Hurrelmann, Achim. (2007) "Constructions of Multilevel Legitimacy in the European Union: A Study of German and British Media Discourse". In: UNSPECIFIED, Montreal, Canada. (Unpublished)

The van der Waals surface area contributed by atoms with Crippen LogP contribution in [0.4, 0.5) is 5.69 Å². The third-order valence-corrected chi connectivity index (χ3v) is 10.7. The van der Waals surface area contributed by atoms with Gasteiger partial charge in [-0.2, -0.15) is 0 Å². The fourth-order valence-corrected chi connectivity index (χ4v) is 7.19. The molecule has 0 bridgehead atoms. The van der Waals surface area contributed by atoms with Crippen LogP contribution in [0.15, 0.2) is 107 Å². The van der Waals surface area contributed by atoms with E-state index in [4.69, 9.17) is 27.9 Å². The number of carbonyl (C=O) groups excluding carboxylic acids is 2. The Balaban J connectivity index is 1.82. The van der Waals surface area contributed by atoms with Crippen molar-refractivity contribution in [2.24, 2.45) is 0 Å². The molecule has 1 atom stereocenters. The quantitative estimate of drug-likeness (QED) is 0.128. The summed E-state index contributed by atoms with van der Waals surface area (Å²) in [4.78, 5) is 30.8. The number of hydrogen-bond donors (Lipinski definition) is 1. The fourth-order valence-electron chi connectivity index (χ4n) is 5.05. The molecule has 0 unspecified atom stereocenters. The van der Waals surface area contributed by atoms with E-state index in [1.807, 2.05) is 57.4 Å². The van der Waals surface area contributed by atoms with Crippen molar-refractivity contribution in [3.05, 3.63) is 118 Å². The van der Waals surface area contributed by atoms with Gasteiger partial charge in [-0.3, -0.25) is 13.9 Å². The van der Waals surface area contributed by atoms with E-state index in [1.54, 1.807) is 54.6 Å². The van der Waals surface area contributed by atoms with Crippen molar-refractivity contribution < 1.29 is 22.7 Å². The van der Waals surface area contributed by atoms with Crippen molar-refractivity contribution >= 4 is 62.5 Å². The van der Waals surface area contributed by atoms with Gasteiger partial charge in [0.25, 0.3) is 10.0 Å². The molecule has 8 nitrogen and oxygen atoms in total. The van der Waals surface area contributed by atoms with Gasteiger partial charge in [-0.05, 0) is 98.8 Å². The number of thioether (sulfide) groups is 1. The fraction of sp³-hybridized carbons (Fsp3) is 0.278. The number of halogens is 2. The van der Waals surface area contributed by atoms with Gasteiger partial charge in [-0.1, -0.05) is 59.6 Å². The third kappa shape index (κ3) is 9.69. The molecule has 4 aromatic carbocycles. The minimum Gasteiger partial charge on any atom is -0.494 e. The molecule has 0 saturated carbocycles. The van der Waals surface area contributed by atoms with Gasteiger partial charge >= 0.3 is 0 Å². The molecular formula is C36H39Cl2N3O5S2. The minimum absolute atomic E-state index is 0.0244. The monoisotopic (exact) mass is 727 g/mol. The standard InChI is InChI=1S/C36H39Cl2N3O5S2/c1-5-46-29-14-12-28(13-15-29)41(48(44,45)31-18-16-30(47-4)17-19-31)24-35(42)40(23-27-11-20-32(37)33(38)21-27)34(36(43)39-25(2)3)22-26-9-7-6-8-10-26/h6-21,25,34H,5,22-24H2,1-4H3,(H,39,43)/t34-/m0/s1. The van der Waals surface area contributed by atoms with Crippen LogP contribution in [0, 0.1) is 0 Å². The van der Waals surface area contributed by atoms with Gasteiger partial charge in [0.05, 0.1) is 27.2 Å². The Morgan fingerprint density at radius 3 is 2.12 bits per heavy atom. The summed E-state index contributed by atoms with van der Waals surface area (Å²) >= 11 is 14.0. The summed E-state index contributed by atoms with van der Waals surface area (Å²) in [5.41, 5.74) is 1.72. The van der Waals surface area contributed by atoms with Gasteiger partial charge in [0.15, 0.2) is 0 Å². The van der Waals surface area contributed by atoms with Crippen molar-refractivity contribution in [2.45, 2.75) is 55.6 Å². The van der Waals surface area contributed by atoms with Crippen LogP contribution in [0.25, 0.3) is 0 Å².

[From the introduction]. While academic debates about the EU’s normative legitimacy have reached a relatively high level of conceptual sophistication, and most of the remaining points of contention can be traced back to ultimately irreconcilable differences between various views of democracy, considerably less is known about the Union’s empirical legitimacy. In spite of the regular Eurobarometer reports, there is little reliable data on what Europeans value about the EU, why they accept or oppose its institutions, and on what criteria they base such assessments. Are different evaluative benchmarks used when people judge the legitimacy of the EU, as opposed to the nation state? Are democratic standards less important compared to output- and performance-oriented criteria? In which relevant respects is the EU seen as doing well, and which aspects of its activities are seen as generating legitimacy problems? In this paper, I argue that the most promising way to answer these questions is to focus on the construction and transformation of legitimacy in public discourse. In other words, the dominant strand of empirical legitimacy research in the EU – public opinion surveys such as the Eurobarometer – should be complemented by an approach that focuses on political communication (see also Schneider, Nullmeier and Hurrelmann 2007). After sketching how a focus on communication might help to alleviate some of the deficiencies of existing research on the EU’s empirical legitimacy (Section 2), I apply this approach in a study of British and German media debates surrounding EU enlargement, the Draft Constitution, and the 2004 election to the European Parliament (Sections 2 to 4). The paper yield insights into the construction of legitimating and delegitimating arguments about EU institutions, as well as into the ways in which these are related to evaluations of the member states.
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